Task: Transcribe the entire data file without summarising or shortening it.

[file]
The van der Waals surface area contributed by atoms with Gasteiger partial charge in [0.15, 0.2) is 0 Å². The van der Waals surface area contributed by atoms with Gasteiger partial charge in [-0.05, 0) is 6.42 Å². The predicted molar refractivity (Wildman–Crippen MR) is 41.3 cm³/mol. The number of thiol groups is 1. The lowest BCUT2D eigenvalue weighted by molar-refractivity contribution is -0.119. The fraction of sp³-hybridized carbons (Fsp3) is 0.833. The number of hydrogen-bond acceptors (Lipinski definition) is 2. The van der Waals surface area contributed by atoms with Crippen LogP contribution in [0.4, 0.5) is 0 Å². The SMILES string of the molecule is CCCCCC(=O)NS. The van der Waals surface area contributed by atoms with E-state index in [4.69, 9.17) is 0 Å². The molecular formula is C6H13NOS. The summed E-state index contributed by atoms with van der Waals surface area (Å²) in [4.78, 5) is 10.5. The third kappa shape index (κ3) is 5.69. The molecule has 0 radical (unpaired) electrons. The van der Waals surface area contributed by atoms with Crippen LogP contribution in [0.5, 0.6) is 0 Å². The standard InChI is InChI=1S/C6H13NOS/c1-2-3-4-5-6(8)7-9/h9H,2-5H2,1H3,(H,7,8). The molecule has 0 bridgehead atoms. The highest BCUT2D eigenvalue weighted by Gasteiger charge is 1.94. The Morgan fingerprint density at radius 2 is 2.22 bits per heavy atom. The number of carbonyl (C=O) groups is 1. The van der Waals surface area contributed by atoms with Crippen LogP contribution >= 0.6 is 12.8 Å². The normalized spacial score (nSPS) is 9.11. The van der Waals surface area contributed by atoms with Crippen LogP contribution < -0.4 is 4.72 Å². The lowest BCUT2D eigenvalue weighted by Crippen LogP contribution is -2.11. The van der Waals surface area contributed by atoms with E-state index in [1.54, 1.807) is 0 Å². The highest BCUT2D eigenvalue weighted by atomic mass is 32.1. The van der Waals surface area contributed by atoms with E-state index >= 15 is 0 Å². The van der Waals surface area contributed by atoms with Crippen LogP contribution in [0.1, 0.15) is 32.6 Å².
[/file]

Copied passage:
The van der Waals surface area contributed by atoms with Gasteiger partial charge in [0.15, 0.2) is 0 Å². The van der Waals surface area contributed by atoms with Gasteiger partial charge in [-0.05, 0) is 6.42 Å². The predicted molar refractivity (Wildman–Crippen MR) is 41.3 cm³/mol. The number of thiol groups is 1. The lowest BCUT2D eigenvalue weighted by molar-refractivity contribution is -0.119. The fraction of sp³-hybridized carbons (Fsp3) is 0.833. The number of hydrogen-bond acceptors (Lipinski definition) is 2. The van der Waals surface area contributed by atoms with Crippen LogP contribution in [0.4, 0.5) is 0 Å². The SMILES string of the molecule is CCCCCC(=O)NS. The van der Waals surface area contributed by atoms with E-state index in [4.69, 9.17) is 0 Å². The molecular formula is C6H13NOS. The summed E-state index contributed by atoms with van der Waals surface area (Å²) in [4.78, 5) is 10.5. The third kappa shape index (κ3) is 5.69. The molecule has 0 radical (unpaired) electrons. The van der Waals surface area contributed by atoms with Crippen LogP contribution in [0.5, 0.6) is 0 Å². The standard InChI is InChI=1S/C6H13NOS/c1-2-3-4-5-6(8)7-9/h9H,2-5H2,1H3,(H,7,8). The molecule has 0 bridgehead atoms. The highest BCUT2D eigenvalue weighted by Gasteiger charge is 1.94. The Morgan fingerprint density at radius 2 is 2.22 bits per heavy atom. The number of carbonyl (C=O) groups is 1. The van der Waals surface area contributed by atoms with Crippen LogP contribution >= 0.6 is 12.8 Å². The normalized spacial score (nSPS) is 9.11. The van der Waals surface area contributed by atoms with Crippen LogP contribution < -0.4 is 4.72 Å². The lowest BCUT2D eigenvalue weighted by Crippen LogP contribution is -2.11. The van der Waals surface area contributed by atoms with E-state index in [1.54, 1.807) is 0 Å². The highest BCUT2D eigenvalue weighted by atomic mass is 32.1. The van der Waals surface area contributed by atoms with E-state index >= 15 is 0 Å². The van der Waals surface area contributed by atoms with Crippen LogP contribution in [0.1, 0.15) is 32.6 Å².